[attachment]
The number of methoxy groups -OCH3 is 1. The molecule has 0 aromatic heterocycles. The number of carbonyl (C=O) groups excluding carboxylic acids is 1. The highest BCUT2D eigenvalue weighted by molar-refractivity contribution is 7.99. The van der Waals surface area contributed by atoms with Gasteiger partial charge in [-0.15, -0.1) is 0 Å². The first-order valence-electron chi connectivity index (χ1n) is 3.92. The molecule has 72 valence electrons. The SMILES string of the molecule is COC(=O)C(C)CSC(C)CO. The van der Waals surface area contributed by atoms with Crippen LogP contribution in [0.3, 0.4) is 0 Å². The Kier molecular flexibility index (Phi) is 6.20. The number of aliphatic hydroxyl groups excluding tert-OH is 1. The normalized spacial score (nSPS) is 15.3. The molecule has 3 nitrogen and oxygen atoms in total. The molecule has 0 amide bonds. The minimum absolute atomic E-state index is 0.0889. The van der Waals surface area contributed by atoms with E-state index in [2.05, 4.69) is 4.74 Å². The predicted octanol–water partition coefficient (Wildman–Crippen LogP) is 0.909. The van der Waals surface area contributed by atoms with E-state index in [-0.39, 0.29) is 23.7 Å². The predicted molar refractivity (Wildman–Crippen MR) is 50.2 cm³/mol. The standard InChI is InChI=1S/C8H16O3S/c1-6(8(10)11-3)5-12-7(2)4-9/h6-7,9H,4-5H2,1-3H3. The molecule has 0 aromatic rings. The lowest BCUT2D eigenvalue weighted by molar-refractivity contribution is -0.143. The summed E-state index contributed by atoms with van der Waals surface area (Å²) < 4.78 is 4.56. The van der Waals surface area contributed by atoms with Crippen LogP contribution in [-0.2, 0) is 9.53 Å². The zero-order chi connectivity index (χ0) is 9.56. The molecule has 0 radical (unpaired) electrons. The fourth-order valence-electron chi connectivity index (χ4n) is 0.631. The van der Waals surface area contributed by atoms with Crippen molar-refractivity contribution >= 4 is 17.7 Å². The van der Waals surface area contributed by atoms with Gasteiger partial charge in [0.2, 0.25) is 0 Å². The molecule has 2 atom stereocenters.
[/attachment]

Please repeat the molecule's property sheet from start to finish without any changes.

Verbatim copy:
The number of methoxy groups -OCH3 is 1. The molecule has 0 aromatic heterocycles. The number of carbonyl (C=O) groups excluding carboxylic acids is 1. The highest BCUT2D eigenvalue weighted by molar-refractivity contribution is 7.99. The van der Waals surface area contributed by atoms with Gasteiger partial charge in [-0.15, -0.1) is 0 Å². The first-order valence-electron chi connectivity index (χ1n) is 3.92. The molecule has 72 valence electrons. The SMILES string of the molecule is COC(=O)C(C)CSC(C)CO. The van der Waals surface area contributed by atoms with Crippen LogP contribution in [0.3, 0.4) is 0 Å². The Kier molecular flexibility index (Phi) is 6.20. The number of aliphatic hydroxyl groups excluding tert-OH is 1. The normalized spacial score (nSPS) is 15.3. The molecule has 3 nitrogen and oxygen atoms in total. The molecule has 0 amide bonds. The minimum absolute atomic E-state index is 0.0889. The van der Waals surface area contributed by atoms with E-state index in [2.05, 4.69) is 4.74 Å². The predicted octanol–water partition coefficient (Wildman–Crippen LogP) is 0.909. The van der Waals surface area contributed by atoms with E-state index in [-0.39, 0.29) is 23.7 Å². The predicted molar refractivity (Wildman–Crippen MR) is 50.2 cm³/mol. The standard InChI is InChI=1S/C8H16O3S/c1-6(8(10)11-3)5-12-7(2)4-9/h6-7,9H,4-5H2,1-3H3. The molecule has 0 aromatic rings. The lowest BCUT2D eigenvalue weighted by molar-refractivity contribution is -0.143. The summed E-state index contributed by atoms with van der Waals surface area (Å²) < 4.78 is 4.56. The van der Waals surface area contributed by atoms with Crippen LogP contribution in [-0.2, 0) is 9.53 Å². The zero-order chi connectivity index (χ0) is 9.56. The molecule has 0 radical (unpaired) electrons. The fourth-order valence-electron chi connectivity index (χ4n) is 0.631. The van der Waals surface area contributed by atoms with Crippen molar-refractivity contribution >= 4 is 17.7 Å². The van der Waals surface area contributed by atoms with Gasteiger partial charge in [0.2, 0.25) is 0 Å². The molecule has 2 atom stereocenters.